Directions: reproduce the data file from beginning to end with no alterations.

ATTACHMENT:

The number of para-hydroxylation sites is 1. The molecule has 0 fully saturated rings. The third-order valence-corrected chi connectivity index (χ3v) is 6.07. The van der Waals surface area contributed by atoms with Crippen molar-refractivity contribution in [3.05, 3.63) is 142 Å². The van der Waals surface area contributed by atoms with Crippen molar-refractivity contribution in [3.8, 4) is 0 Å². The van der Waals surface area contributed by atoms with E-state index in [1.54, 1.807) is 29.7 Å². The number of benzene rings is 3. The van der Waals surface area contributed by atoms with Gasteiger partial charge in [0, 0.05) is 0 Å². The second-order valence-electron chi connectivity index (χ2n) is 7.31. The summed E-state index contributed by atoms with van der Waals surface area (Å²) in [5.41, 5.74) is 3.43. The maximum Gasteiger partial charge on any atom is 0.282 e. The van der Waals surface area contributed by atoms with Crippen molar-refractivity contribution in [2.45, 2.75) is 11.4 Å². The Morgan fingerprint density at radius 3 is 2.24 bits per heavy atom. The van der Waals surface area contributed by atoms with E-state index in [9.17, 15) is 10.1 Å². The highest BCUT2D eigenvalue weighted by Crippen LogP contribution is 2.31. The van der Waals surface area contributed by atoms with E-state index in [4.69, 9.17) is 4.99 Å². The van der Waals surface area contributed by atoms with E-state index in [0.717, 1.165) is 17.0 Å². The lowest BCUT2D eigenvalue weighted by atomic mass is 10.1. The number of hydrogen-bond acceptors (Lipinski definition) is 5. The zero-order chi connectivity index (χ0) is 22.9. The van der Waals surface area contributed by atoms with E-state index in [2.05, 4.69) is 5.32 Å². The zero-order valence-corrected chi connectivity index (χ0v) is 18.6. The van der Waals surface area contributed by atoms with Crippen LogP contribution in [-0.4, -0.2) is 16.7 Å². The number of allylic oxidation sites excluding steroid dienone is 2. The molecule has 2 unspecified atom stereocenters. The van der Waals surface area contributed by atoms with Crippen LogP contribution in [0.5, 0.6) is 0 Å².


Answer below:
The number of para-hydroxylation sites is 1. The molecule has 0 fully saturated rings. The third-order valence-corrected chi connectivity index (χ3v) is 6.07. The van der Waals surface area contributed by atoms with Crippen molar-refractivity contribution in [3.05, 3.63) is 142 Å². The van der Waals surface area contributed by atoms with Crippen molar-refractivity contribution in [3.8, 4) is 0 Å². The van der Waals surface area contributed by atoms with E-state index in [1.54, 1.807) is 29.7 Å². The number of benzene rings is 3. The van der Waals surface area contributed by atoms with Gasteiger partial charge in [0, 0.05) is 0 Å². The second-order valence-electron chi connectivity index (χ2n) is 7.31. The summed E-state index contributed by atoms with van der Waals surface area (Å²) in [5.41, 5.74) is 3.43. The maximum Gasteiger partial charge on any atom is 0.282 e. The van der Waals surface area contributed by atoms with Crippen molar-refractivity contribution in [2.45, 2.75) is 11.4 Å². The Morgan fingerprint density at radius 3 is 2.24 bits per heavy atom. The van der Waals surface area contributed by atoms with E-state index in [9.17, 15) is 10.1 Å². The highest BCUT2D eigenvalue weighted by Crippen LogP contribution is 2.31. The van der Waals surface area contributed by atoms with E-state index in [4.69, 9.17) is 4.99 Å². The van der Waals surface area contributed by atoms with E-state index in [0.717, 1.165) is 17.0 Å². The lowest BCUT2D eigenvalue weighted by atomic mass is 10.1. The number of hydrogen-bond acceptors (Lipinski definition) is 5. The zero-order chi connectivity index (χ0) is 22.9. The van der Waals surface area contributed by atoms with E-state index in [2.05, 4.69) is 5.32 Å². The zero-order valence-corrected chi connectivity index (χ0v) is 18.6. The van der Waals surface area contributed by atoms with Crippen LogP contribution in [-0.4, -0.2) is 16.7 Å². The number of allylic oxidation sites excluding steroid dienone is 2. The molecule has 2 unspecified atom stereocenters. The van der Waals surface area contributed by atoms with Crippen LogP contribution in [0.5, 0.6) is 0 Å².